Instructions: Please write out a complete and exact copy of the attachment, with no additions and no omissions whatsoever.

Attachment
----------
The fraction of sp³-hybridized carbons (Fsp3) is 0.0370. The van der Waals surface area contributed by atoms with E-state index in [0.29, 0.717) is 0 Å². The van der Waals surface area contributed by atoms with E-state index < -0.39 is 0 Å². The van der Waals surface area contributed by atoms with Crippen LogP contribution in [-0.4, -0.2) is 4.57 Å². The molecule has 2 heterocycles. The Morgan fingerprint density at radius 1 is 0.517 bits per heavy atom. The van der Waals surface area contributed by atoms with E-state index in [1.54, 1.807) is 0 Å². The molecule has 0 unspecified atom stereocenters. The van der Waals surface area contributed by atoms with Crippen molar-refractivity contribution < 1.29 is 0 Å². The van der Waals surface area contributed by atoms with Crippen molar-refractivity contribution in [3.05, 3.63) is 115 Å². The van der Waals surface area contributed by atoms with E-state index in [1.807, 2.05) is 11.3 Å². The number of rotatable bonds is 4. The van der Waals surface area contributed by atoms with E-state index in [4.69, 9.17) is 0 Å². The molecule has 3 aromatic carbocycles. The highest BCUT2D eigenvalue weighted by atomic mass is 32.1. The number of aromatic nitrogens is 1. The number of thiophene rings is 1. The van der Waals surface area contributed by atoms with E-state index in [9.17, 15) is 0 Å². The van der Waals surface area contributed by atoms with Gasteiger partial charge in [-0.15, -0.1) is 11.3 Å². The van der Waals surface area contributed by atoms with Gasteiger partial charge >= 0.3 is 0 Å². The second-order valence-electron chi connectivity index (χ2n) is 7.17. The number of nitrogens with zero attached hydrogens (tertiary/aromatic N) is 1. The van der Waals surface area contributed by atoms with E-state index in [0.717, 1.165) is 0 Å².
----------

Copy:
The fraction of sp³-hybridized carbons (Fsp3) is 0.0370. The van der Waals surface area contributed by atoms with E-state index in [0.29, 0.717) is 0 Å². The van der Waals surface area contributed by atoms with E-state index < -0.39 is 0 Å². The van der Waals surface area contributed by atoms with Crippen LogP contribution in [-0.4, -0.2) is 4.57 Å². The molecule has 2 heterocycles. The Morgan fingerprint density at radius 1 is 0.517 bits per heavy atom. The van der Waals surface area contributed by atoms with E-state index in [1.54, 1.807) is 0 Å². The molecule has 0 unspecified atom stereocenters. The van der Waals surface area contributed by atoms with Crippen molar-refractivity contribution < 1.29 is 0 Å². The van der Waals surface area contributed by atoms with Crippen molar-refractivity contribution in [3.05, 3.63) is 115 Å². The van der Waals surface area contributed by atoms with E-state index in [1.807, 2.05) is 11.3 Å². The number of rotatable bonds is 4. The van der Waals surface area contributed by atoms with E-state index in [4.69, 9.17) is 0 Å². The molecule has 3 aromatic carbocycles. The highest BCUT2D eigenvalue weighted by atomic mass is 32.1. The number of aromatic nitrogens is 1. The number of thiophene rings is 1. The van der Waals surface area contributed by atoms with E-state index in [9.17, 15) is 0 Å². The van der Waals surface area contributed by atoms with Gasteiger partial charge in [-0.15, -0.1) is 11.3 Å². The van der Waals surface area contributed by atoms with Gasteiger partial charge >= 0.3 is 0 Å². The second-order valence-electron chi connectivity index (χ2n) is 7.17. The number of nitrogens with zero attached hydrogens (tertiary/aromatic N) is 1. The van der Waals surface area contributed by atoms with E-state index in [0.717, 1.165) is 0 Å².